Experts are waiting to see how the H3N2 variant will evolve, and how the variant will affect this year’s influenza season.
Influenza A/H3N2 variant virus has been infecting swine and humans since July 2011 and is causing concern among federal and local health officials as the seasonal influenza season begins.
According to information on the CDC’s website, federal health officials are concerned about this variant because the virus may have already contributed to at least one death in September in an Ohio patient who had an underlying immunodeficiency.
Before the summer officially ended, officials with the agency reported 306 confirmed cases since the virus was first reported in 2011.
The variant virus appears to spread more easily to humans from pigs than other swine influenza viruses, and “children younger than 10 years old have little to no immunity against H3N2v virus,” according to the CDC.
Although the virus has not yet exhibited a sustained human-to-human transmission pattern, some clinicians are worried this variant could make this influenza season worse than years past, partially because the regular 2011-2012 influenza season was the mildest on record, according to the CDC. This makes delivering the message about influenza vaccination — particularly to those most at risk — all the more important, health officials told Infectious Disease News.
“The H3N2v virus could become an important player,” Pedro A. Piedra, MD, of Baylor College of Medicine, said. “It is another pig virus, for which our current influenza vaccine does not provide protection.”
Pedro A. Piedra, MD, of Baylor College of Medicine, said seasonal influenza vaccine will not protect against H3N2v.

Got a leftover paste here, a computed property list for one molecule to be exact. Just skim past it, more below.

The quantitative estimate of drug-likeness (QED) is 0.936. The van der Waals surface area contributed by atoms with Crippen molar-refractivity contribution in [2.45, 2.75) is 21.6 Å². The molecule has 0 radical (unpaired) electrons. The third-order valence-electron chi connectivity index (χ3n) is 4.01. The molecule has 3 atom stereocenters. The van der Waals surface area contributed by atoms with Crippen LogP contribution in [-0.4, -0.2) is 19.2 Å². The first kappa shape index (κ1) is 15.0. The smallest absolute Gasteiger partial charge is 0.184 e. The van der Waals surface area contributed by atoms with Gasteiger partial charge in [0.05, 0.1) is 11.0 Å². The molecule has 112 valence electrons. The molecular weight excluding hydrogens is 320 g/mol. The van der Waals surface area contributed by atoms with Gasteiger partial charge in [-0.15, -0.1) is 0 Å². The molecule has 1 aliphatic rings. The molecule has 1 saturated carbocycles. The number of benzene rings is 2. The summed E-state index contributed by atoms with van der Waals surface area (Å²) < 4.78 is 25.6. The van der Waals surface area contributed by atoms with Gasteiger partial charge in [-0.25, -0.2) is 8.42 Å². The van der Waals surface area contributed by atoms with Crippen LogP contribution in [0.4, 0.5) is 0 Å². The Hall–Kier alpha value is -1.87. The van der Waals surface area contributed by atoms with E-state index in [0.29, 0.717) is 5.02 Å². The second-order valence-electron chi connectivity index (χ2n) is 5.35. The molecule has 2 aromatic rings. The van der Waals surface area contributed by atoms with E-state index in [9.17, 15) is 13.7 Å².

Photo courtesy of Sanchez A, Baylor College of Medicine
Dominik Mertz, MD, of McMaster University in Canada, echoed Piedra’s comments during an interview with Infectious Disease News.
“We need to see where this new variant goes. It doesn’t look like it’s becoming a real public health issue, since we are not seeing too many person-to-person transmissions, but it is early. Regardless, it should not affect our continued vaccination recommendation efforts,” Mertz said.
Although Piedra said he has “little doubt” that the recently recommended universal influenza vaccination recommendations will keep under control the three strains that are contained within it, the new variant may require a new vaccine, should a sustained human-to-human transmission pattern occur.
Recommendations this year
Until such time as another vaccine may be needed, the CDC has partnered with the AAP and influenza advocacy groups to help promote awareness about the importance of getting the regular seasonal influenza vaccine.
“Partnering with the AAP, influenza advocacy groups and family led-organizations can help prevent influenza in children at highest risk,” Thomas R. Frieden, MD, CDC director, said in a statement earlier this season when the partnership was announced.
This year’s trivalent influenza vaccine contains A/California/7/2009 (H1N1)-like antigen, which is derived from influenza A/H1N1 2009 pandemic virus (pH1N1), along with the influenza A/Victoria/ 361/2011 (H3N2)-like antigen and influenza B/Wisconsin/1/2010-like antigen.